By the time I rose out of the bath in the washroom, my skin was pink, and scrubbed to the point of rawness; the sponge provided was so coarse that I was convinced it might really just be a piece of pumice rock. The steam parted like a curtain as I made my way to the far edge of the room and slipped into the simple clothes the innkeeper’s wife had left for me. It was a well-worn dress the color of peat with frayed edges, still stiff with starch, but compared to my tattered pair of pajamas they made me feel like a real, presentable person.
This was the first time I had washed in days, and I expected it would make me feel better, but somehow, I left the washroom still feeling like scum. It had very little to do with actual grime, and much more to do with the deal I had cut earlier with a stranger named Barth. I walked down the hall towards the bedroom, a miasma of slime following behind me like a cloud. I tried to tell myself that I didn’t have a choice, that I would pay Ko’sa back, but the justification did little to alleviate the pit in my gut.
The bedroom was dark when I entered, Ko’sa already fast asleep on the bed, the covers curled up in a ball at her feet. It looked like she had been thrashing around in her sleep. For a second I considered giving her the entire bed- she had been through a lot today- before looking at the rotting wooden floorboards and thinking better. I collapsed on the empty bit of space on the mattress and closed my eyes.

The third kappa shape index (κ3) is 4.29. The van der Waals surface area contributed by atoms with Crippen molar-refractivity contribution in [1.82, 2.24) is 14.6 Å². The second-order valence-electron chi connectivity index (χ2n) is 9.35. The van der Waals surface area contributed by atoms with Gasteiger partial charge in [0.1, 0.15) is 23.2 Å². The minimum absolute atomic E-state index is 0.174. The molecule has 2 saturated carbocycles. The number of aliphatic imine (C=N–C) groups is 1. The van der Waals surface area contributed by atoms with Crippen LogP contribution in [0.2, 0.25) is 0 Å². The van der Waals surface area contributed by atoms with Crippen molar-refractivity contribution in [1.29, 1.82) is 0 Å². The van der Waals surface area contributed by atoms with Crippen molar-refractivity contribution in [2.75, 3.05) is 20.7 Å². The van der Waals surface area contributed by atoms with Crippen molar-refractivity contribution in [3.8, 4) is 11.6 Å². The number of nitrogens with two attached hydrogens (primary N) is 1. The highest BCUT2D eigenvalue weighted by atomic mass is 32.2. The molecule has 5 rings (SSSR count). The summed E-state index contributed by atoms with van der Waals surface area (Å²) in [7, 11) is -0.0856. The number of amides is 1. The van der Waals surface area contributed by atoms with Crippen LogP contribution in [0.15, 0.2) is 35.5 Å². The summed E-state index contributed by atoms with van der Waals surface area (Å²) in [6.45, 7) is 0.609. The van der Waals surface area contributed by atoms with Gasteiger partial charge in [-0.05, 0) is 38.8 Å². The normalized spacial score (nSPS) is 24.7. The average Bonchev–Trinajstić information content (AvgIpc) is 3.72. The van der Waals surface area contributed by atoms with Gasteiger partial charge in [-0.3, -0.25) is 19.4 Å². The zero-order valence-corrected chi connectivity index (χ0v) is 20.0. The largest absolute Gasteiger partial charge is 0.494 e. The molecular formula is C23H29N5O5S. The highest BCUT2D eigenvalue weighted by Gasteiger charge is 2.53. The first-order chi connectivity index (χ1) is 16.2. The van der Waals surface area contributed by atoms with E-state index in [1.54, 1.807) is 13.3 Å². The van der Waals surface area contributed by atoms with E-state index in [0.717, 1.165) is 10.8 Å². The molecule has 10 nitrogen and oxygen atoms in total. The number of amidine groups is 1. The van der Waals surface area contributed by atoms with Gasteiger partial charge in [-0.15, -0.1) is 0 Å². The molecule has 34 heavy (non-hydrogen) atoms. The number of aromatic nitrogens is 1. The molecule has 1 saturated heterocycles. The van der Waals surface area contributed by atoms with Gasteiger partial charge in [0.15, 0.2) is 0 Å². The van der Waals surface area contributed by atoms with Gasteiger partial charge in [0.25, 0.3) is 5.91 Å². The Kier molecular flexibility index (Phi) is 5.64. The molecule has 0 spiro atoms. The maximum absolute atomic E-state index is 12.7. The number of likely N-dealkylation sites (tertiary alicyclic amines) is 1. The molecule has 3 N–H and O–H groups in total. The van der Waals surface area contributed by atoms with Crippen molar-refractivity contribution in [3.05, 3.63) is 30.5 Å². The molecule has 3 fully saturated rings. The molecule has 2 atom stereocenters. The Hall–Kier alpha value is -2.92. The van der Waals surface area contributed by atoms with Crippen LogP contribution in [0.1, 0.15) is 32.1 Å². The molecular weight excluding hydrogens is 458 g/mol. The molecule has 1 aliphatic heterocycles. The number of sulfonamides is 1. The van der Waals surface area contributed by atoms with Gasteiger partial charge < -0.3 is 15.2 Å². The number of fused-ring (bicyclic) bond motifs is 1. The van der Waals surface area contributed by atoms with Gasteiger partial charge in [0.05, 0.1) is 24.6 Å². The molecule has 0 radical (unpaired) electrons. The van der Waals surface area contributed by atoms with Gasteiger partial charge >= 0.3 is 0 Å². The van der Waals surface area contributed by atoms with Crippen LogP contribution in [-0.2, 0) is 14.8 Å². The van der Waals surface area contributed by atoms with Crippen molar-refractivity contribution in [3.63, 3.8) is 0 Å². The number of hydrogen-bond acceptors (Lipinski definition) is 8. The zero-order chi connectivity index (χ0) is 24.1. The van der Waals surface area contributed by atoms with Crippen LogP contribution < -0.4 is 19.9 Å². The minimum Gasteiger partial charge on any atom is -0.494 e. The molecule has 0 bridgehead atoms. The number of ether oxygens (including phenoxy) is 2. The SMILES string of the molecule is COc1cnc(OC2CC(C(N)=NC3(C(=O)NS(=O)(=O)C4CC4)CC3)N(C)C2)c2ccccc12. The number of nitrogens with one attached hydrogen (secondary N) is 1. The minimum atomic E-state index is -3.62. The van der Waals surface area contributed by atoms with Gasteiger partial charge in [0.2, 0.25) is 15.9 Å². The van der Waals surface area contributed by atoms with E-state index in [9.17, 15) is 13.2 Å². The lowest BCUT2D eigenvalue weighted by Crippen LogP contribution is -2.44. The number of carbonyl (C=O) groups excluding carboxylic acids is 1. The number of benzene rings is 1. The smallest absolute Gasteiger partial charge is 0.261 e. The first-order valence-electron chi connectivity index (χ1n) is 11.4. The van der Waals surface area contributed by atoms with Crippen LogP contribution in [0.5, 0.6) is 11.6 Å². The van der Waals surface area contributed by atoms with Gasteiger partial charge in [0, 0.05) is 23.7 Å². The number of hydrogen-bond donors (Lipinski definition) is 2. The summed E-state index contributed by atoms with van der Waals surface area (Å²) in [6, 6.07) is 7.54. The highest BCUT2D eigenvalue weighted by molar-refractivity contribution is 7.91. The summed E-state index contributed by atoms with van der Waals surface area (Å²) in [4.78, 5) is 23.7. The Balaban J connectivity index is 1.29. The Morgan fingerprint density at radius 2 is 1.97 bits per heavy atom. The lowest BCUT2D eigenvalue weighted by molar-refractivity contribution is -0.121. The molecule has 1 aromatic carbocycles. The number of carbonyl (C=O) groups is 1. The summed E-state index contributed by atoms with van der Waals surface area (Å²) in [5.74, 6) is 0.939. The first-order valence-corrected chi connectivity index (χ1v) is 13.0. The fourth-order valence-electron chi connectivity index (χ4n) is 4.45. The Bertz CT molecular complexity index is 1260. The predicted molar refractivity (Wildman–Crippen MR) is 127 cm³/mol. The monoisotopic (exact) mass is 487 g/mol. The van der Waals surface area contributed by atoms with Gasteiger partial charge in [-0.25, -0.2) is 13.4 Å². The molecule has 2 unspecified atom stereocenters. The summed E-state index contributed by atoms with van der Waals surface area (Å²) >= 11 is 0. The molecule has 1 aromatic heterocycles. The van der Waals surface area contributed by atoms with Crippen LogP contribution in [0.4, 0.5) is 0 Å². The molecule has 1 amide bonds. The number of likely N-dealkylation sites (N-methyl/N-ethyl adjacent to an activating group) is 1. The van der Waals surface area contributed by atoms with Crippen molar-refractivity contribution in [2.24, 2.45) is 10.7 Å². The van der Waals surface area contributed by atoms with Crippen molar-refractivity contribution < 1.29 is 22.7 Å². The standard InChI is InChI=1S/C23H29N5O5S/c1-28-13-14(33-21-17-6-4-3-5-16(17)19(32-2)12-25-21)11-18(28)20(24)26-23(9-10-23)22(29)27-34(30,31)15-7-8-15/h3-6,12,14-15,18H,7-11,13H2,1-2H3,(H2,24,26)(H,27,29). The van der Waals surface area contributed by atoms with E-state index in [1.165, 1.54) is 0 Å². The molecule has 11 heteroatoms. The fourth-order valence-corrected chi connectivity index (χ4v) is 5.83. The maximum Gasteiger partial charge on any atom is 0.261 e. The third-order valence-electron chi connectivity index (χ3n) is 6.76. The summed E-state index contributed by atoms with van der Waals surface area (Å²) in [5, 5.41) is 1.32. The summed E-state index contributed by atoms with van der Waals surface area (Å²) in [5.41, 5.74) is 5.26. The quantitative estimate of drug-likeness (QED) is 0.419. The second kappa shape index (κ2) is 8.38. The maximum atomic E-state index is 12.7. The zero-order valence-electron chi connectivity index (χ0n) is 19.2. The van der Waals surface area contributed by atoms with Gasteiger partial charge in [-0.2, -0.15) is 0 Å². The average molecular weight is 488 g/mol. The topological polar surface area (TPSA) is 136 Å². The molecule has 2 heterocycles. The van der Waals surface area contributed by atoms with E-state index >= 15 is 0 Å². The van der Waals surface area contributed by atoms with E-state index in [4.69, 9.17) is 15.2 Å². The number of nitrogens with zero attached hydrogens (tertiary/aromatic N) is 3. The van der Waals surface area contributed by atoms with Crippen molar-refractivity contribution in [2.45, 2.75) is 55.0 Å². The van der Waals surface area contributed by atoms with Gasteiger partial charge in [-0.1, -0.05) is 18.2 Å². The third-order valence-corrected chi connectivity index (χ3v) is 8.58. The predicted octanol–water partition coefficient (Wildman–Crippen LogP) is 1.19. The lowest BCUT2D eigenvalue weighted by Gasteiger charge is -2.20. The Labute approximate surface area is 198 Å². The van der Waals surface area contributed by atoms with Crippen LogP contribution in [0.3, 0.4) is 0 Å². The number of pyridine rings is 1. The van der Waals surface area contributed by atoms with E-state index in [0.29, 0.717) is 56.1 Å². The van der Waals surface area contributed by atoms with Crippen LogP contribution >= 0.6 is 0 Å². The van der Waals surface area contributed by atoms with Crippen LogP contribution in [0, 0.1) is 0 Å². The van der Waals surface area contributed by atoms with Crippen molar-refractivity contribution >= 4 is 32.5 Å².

It was good to be on something soft, to rest, even if for just a little…while…
BANG BANG BANG
My eyes shot open. Ko’sa was still asleep next to me.
I rolled off the bed and crashed onto the floor.
“Hey! Your time is up!” The innkeeper’s voice yelled, muffled from the other side of the oak door. “You need to leave unless you want to be charged for another night.”
I rubbed my eyes and yawned. What time was it? I looked out the window. The sun was already high in the sky.
“Come on, Ko’sa,” I said, shaking the girl on the shoulder. “We need to get out of here.” She barely stirred.
BANG BANG BANG
“You hear me ma’am? I ain’t playin’ around!”
“Okay!” I called back. “Just give us a minute.”
“Give you a minute? I already gave you four extra hours. It’s past high-noon. Get your ass outside now or I’m charging you double.”
I shook Ko’sa again, more vigorously than the first time. She gave a feeble moan, and rolled over on the bed, showing zero willingness to move. I bent down to examine my friend. Her cheeks were flushed red. I held a hand to her forehead; it was covered in sweat and burning hot.
She has a fever, I realized.
I swore loudly, then strode over towards the door.
BANG BANG BA-
I swung the door open mid-pound to face the bewildered man, on the verge of kicking it down with his boot.
“Hi,” I said brightly, trying to turn my charm on. “How is…how’s your morning?”